Best Mini Golf — Lakeside Chautauqua
Built in 1963, Lakeside’s mini golf course has always been a village favorite. The 18-hole course overlooks Lake Erie and is in the middle of the shady Central Park. But the course got even better this year with a renovation that included six new obstacles: two loop-de-loops, a skee-ball game, a vortex, a “return to me” feature and a pachinko game, where the putter’s ball is dropped through a series of pegs. A replica of Perry’s Monument also was added to the course. More than 600 plants and 40 yards of mulch keep the course looking as beautiful as the rest of Lakeside. Lakeside, Ohio, 866-952-5374,

Best Pool — The Lodge at Geneva-on-the-Lake
While it’s true that the Lodge is a great base for exploring area wineries, local beaches and the fun of Geneva’s famous entertainment strip, it’s also tempting to start and end the day at the pool. The 10,000-square-foot outdoor pool complex is perched on the shore of Lake Erie and features an oversized swimming pool, a hot tub, a children’s splash area, a poolside snack bar and a lovely lake breeze. Rain coming in? No problem, just step inside to the glass-enclosed pool that offers even better lake views. Geneva-on-the-Lake, Ohio, 866-806-8066,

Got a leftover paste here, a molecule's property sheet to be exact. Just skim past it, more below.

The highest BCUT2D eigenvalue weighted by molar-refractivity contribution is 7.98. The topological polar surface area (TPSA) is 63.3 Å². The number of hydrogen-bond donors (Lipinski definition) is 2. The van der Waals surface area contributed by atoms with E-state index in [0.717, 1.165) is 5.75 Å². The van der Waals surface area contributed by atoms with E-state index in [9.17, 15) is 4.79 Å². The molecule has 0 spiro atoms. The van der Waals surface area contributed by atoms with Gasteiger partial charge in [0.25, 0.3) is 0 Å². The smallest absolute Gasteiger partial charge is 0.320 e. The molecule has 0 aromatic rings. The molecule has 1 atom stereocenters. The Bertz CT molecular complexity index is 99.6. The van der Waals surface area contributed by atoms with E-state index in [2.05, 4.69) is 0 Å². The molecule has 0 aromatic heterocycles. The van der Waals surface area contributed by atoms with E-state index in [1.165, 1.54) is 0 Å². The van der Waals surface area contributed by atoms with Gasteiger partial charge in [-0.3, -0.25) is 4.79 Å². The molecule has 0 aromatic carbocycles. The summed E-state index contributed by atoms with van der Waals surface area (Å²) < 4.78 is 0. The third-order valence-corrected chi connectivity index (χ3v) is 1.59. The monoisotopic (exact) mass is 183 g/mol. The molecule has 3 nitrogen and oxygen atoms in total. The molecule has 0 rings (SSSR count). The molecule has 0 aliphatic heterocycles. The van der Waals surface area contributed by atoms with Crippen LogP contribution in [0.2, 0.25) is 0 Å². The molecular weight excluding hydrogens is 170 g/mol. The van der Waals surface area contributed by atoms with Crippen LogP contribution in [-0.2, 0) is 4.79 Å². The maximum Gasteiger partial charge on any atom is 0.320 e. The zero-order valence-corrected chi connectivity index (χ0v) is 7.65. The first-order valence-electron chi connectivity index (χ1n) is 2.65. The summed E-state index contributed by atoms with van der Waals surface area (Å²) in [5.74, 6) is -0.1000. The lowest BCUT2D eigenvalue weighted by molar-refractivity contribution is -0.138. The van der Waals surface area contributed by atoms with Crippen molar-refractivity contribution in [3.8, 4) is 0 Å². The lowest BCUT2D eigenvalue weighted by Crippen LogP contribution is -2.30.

Best 5-Course Meal — The Heirloom Restaurant at the Chautauqua Institution
It’s a meal not to be missed. Three times a year, the Heirloom restaurant offers a five- to six-course Farm-to-Table Dinner featuring locally sourced food, wine and spirits. The experience includes presentations by local farmers so guests can learn exactly how the food they are about to eat was cultivated and prepared. The next Farm-to-Table will take place Sept. 19. This two- to three-hour dinner costs $79 to $100 (including tax and gratuity), depending on how many courses are planned. 716-357-4444,

Best Hostess Gift — Beach Glass Wine Stoppers